Joseph Sullivan, former security chief for Uber, was sentenced to three years probation and 200 hours of community service for crimes related to a data breach scandal seven years ago.
In 2016, two hackers accessed the personal data of nearly 57 million Uber users and drivers. After emailing Sullivan about the security breach, the hackers demanded $100,000 for their silence — which Sullivan paid in Bitcoin from the company’s bug bounty program.
Related: Uber Got Hacked and Paid the Hackers to Keep It Secret
“The criminal complaint alleges that Sullivan took deliberate steps to conceal, deflect, and mislead the Federal Trade Commission about the breach,” the U.S. Attorney’s Office for the Northern District of California wrote in a 2020 press release after Sullivan was charged with obstruction of justice. Sullivan was ultimately found guilty in October.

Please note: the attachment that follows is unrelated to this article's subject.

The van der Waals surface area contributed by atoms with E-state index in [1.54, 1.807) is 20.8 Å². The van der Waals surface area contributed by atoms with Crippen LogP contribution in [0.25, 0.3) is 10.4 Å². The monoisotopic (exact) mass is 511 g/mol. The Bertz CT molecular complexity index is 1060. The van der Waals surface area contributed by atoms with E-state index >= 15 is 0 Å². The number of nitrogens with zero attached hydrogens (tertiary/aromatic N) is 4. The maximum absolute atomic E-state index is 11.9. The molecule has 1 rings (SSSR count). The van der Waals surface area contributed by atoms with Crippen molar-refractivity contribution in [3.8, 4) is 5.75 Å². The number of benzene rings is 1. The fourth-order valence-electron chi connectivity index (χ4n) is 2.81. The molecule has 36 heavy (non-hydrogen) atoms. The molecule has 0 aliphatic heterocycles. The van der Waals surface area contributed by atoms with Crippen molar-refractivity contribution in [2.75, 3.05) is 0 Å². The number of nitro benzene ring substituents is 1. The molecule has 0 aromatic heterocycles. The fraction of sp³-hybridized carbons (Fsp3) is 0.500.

Prior to the sentencing on Thursday, federal prosecutors recommended between 24 to 30 months of jail time for Sullivan. However, San Francisco district judge William Orrick granted Sullivan leniency due to the “unusual nature” of the case, Sullivan’s character and that the crime was the first of its kind, The Wall Street Journal reported. However, Orrick noted that future offenders shouldn’t expect as much grace.
“If there are more, people should expect to spend time in custody, regardless of anything, and I hope everybody here recognizes that,” he said, per the WSJ.
Orrick was also encouraged not to sentence Sullivan to prison in a letter signed by nearly 50 former and current chief security officers from companies including Netflix, Blackstone and the U.S. government.
The individuals argued that the position requires making “nuanced judgment calls in a largely unregulated environment, which has few explicit rules and regulations, including rules about disclosing data security incidents to the government,” the letter stated, per Bloomberg.
Related: 8 Ways a Data Breach Could Take Out Your Company Tomorrow